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Baby Woes
Trends in declining fertility worldwide have been attributed to socio-economic factors that affect childbearing couples. Developments on both social and scientific fronts may help alleviate the troubling phenomenon.
by Gavin JONES and P C WONG

n the early 1960s, the average woman in Singapore bore six children. By 1975, this had dropped to 2.1 - the replacement level - one of the most rapid fertility declines in world history. Subsequent fertility fell even lower. If women continue to produce children at the rate they did in 2003, 100 women will on the average produce only 126 children, about half of them females. At this rate of fertility, each generation of females will be 36% smaller than the previous generation.

The issue of declining fertility is of major concern in Singapore, but the island republic is not alone in facing this disturbing trend. Western countries, as well as large swathes of East Asia and Southeast Asia, have seen fertility plunge to very low levels, the continuing of which will lead to ongoing declines in population.

To adapt the dramatic "population explosion" language used to describe the upsurge in population growth in the second half of the 20th century, these regions now face a "population implosion" - an accelerating drop in population, resulting from continuing low fertility levels and smaller cohorts (themselves the result of earlier declines in fertility) reaching reproductive age.

There are competing theories about why fertility has fallen in Singapore and many other countries. Many of these focus on changing assessments, not only by married couples of the cost and benefits of having children, but also of many young adults of the wisdom of marrying in the first place. In many Western countries, marriage is no longer a necessary requisite to having children, but in Asian countries childbearing outside marriage remains rare. In the latter, therefore, factors affecting marriage directly translate into factors affecting childbearing.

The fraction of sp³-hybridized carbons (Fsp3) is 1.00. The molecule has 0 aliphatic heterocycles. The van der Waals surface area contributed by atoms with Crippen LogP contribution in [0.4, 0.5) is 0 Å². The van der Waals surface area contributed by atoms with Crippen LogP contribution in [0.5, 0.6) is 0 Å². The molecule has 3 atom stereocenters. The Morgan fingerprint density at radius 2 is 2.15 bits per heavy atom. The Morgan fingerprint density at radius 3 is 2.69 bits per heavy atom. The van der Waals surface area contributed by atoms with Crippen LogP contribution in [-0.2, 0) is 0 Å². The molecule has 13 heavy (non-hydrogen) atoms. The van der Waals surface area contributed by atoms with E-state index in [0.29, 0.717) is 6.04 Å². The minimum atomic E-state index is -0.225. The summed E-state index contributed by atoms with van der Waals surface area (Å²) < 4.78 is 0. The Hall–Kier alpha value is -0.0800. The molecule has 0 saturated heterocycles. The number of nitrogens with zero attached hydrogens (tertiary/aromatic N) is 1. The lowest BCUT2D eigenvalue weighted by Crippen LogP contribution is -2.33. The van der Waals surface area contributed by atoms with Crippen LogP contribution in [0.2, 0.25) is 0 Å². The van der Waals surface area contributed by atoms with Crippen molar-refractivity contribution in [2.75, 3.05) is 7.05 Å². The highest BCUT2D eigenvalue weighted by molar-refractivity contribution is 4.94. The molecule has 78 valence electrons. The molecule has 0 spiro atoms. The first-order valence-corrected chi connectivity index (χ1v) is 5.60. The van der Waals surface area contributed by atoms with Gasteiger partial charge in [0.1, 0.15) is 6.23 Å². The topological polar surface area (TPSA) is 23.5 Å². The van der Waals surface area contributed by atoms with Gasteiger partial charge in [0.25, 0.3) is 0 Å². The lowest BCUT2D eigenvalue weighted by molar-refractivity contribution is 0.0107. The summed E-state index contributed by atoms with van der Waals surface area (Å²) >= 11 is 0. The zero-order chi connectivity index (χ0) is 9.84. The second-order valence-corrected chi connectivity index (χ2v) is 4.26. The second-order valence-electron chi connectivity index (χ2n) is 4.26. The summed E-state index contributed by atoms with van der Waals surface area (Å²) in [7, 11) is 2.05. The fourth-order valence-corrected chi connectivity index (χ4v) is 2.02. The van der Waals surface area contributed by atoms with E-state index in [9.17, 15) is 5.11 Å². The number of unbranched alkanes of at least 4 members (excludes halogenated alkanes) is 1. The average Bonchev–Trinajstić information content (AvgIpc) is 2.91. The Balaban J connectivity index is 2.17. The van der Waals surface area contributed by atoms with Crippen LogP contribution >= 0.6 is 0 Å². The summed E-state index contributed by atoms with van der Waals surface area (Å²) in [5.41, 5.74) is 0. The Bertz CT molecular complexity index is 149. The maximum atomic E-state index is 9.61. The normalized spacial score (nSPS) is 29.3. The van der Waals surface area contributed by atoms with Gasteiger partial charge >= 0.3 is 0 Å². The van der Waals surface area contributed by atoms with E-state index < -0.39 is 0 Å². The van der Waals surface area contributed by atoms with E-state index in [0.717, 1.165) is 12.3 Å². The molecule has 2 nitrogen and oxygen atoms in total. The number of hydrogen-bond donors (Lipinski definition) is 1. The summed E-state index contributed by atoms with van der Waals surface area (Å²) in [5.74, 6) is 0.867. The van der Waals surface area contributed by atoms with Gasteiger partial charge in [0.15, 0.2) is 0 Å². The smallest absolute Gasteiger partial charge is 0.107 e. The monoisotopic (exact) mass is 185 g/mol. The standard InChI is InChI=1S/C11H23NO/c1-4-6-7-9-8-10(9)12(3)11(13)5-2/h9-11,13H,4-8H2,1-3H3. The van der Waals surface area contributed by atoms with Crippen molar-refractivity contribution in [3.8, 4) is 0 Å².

Life choices for women have become more complex in recent times. Educational and employment opportunities for women have expanded enormously, but many of these opportunities, to be fully seized, require a pattern of commitment to work that does not easily accommodate the demands of childbearing and childrearing. Neither the organisation of the workplace nor the attitudes of men as husbands or employers make it easy for women to combine formal-sector work with homemaking work, so it is not so difficult to understand fertility’s sharp decrease in so many places.

Although declining fertility results mainly from conscious choice, 10–15% of the population experiences involuntary infertility. Many in this group would like to have the children they cannot produce. As couples delay childbearing, the effects of age on fertility become significantly more important. Research shows that an increase in age corresponds to a decrease in fertility. The risk of endometriosis, polycystic ovarian disease, and genetic disease also rises. Problems in adolescence may continue into adult years and impact on later fertility.

Women with fertility problems stand to benefit greatly from advances in science and medicine that have enabled doctors to treat them. New developments in assisted reproductive technology may enable childless couples to conceive. Refinements of present techniques, complemented with holistic approaches, have also resulted in higher pregnancy rates in infertile couples. Even for people who risk passing on hereditary diseases, all is not lost; state-of-the-art genetic diagnosis screens embryos to prevent affected births.

At the same time, progress in the pharmaceutical industry has improved, producing better gonadotrophins and drugs used in reproductive treatment. Increasingly sophisticated medical diagnostics and devices also help to ensure the monitoring and delivery of healthy babies. With better and more open communication, awareness is growing that people’s sexual behaviour will impact the fertility rate.

This issue of INNOVATION provides an overview of what has been happening and why, with regard to behavioural determinants of fertility as well as to developments in science and medicine that are improving prospects for many infertile couples. It also looks into the implications of these trends and the many policy issues that consequently arise.

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